On the other hand, it can also be argued that activism nurtures one’s sense of citizenship. Student activism campaigns remind students that there is a transcendental purpose to their education – that there is a community beyond the classrooms. Furthermore, as students begin to believe that they can make a difference to society, they also learn how to be responsible citizens who can make a positive contribution. Finally, participating in student activism also teaches one the soft skills of communication, coordination and peer leadership.

If schools wish to encourage student activism within their learning environments, they must be mindful to manage the expectations of their students. Effecting real change can take years of determination and creativity. We would not want to create a situation where students become demoralised by a lack of outcome or response. At the same time, student activism must not be portrayed as the only means of contributing to one’s society; students who are unable to participate should not feel less than those who do.

Questions for further personal evaluation: 

  1. If you could participate in a student activism campaign, what would you lobby about? What are the issues you care about and would like the rest of society to take note of?
  2. How do you think Singapore’s tertiary educational institutions would respond to student activism? Would this be encouraged? Should it?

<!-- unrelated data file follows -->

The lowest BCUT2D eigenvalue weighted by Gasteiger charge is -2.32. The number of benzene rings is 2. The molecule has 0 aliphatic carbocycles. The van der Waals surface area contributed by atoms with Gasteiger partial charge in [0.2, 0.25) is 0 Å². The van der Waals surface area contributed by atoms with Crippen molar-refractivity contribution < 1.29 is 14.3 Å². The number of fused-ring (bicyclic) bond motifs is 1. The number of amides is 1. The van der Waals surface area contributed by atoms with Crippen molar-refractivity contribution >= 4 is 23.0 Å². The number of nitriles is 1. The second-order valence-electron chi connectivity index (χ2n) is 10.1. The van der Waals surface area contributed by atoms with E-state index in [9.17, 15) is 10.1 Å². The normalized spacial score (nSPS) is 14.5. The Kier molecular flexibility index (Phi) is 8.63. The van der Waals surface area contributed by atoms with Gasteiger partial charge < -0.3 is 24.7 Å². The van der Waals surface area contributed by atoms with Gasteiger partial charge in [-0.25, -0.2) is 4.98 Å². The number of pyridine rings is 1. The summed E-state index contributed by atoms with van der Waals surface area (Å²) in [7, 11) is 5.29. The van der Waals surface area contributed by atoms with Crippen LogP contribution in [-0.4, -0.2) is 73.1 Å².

Useful vocabulary: 

  1. ‘mantra: a word or motto that embodies a principle or guide to action of an individual or group
  2. acuity’: keenness of perception

Here are more related articles for further reading:

  1. NY Times: A history of student uprisings and activisms in the United States


Perhaps more than anything, the results of the Greensboro sit-ins showed the power of a small group of students prepared to stand alone if necessary.

“Inevitably, people ask me, ‘What can I do?’” Mr. McCain said in an interview in 2005. “What kind of question is that? Look around you. Once you identify what you want to do, don’t ask for the masses to help you, because they won’t come.”

From the actions of the students of Soweto grew a vast campaign led by college students in the United States, who built shantytowns on campus quads, blockaded buildings and disrupted speeches by South African politicians. From Columbia University to the University of California, protests compelled administrators to withdraw billions of dollars in investments from companies tied to South Africa. Over time, the resulting economic stress contributed, along with other factors, to the dismantling of apartheid..


  1. The Atlantic: Student activism fuelling the Hong Kong protests

Student unions have been a part of Hong Kong’s political activism for nearly as long as the territory has had universities. The University of Hong Kong was founded in 1911, and its student union was established a year later. There are now 22 universities and colleges here, with just over 324,000 students enrolled. Since their inception, these unions, and students more broadly, have often taken a leading role in activism, though their enthusiasm has ebbed and flowed with the intensity of Hong Kong’s political issues.

Following deadly riots in 1966 and 1967, many in Hong Kong believed that demonstrations could “potentially threaten the stability of the colony,” leaving an opening for students, Stephan Ortmann, a professor at City University’s Department of Asian and International Studies, wrote in a 2012 piece examining the history of student activism in Hong Kong. “The willingness of the students to stage demonstrations in subsequent years, therefore, positioned them as vanguards of protest,” Ortmann wrote. In the early 1970s, however, many were pushing for Hong Kong’s reunification with China, he noted.